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Orussus sp. - Orussus - male

Orussus sp. - Orussus - Male
West of Port Angeles, at the Mouth of the Elwha River, Clallam County, Washington, USA
June 10, 2008
Size: ~ 1cm
I photographed more Orussus sp. in a different location than these . The individuals I saw had an apparently black abdomen, with none of the red visible in my earlier photos. I did get an image sequence of this one laying, available on this page:
More photos, and video, on Olympic Natural History page.

New Information
Lars Vilhelmsen, Natural History Museum of Denmark, University of Copenhagen, studies Parasitic Wood Wasps. He e-mailed me about my images of Orussus on my web site [here], noting that all the images I show are males. I've changed the bugguide pages on 12 19 08 to reflect that new information.

Orussus sp.
In researching Orussus, I found
The Insect Community of Dead and Dying Douglas-Fir 1. The Hymenoptera, 1975, by Mark Deyrup.
Direct download link

The key items quoted below lead me to believe that this specimen might be occidentalis. The notion that Orussus uses old beetle holes fits with my very brief observations on the specimens I photographed. All were on very old beach logs.

Here are a couple of excerpts:
"Cooper (1953) made a thorough study of the anatomy and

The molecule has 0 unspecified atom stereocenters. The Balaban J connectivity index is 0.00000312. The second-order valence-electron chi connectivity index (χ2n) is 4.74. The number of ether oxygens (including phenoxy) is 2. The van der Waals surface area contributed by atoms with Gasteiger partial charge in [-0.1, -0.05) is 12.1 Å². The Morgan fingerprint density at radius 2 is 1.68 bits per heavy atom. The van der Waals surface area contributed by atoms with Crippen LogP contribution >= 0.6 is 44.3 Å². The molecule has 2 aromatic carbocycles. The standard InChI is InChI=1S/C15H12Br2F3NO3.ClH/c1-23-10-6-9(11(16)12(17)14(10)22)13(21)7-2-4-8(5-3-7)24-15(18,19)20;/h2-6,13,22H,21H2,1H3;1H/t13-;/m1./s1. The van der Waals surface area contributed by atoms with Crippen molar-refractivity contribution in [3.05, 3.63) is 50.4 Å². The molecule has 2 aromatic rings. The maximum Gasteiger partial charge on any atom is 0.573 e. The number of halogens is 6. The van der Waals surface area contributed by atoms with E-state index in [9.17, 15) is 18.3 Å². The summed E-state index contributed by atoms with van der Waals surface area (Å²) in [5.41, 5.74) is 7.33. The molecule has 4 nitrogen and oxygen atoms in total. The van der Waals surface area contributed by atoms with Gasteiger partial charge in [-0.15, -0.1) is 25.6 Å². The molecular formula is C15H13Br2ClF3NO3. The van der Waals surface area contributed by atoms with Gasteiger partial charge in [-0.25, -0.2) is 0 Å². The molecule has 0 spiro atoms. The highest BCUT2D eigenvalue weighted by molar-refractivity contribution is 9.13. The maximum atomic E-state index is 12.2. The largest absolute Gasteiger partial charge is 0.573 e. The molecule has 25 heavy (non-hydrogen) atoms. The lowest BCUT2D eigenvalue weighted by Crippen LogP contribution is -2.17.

behavior of two eastern species of Orussus. The two oviposition sites
examined both proved to be abandoned buprestid galleries. The female
appeared to discover these galleries by tapping the wood with her abdomen.
While not discounting the possibility that Orussus is parasitic, Cooper
presents an alternative theory: the larva of Orussus lives on wood par-
ticles and fungi in the galleries of buprestids and follows the galleries out to the pupal cell, where the parasite perhaps attacks the beetle
larva if it is present. This second theory fits in well with the habits
of other members of the Siricoidea."

"1. Thorax ferruginous; distinct sharp ridge present
behind eye; length 5 mm . . . . . . . . . . . . . . . thoracicus
1'. Thorax black; no distinct sharp ridge present
behind eye; length 10 mm or more . . . . . . . . . . . occidentalis"

What a beautiful animal.

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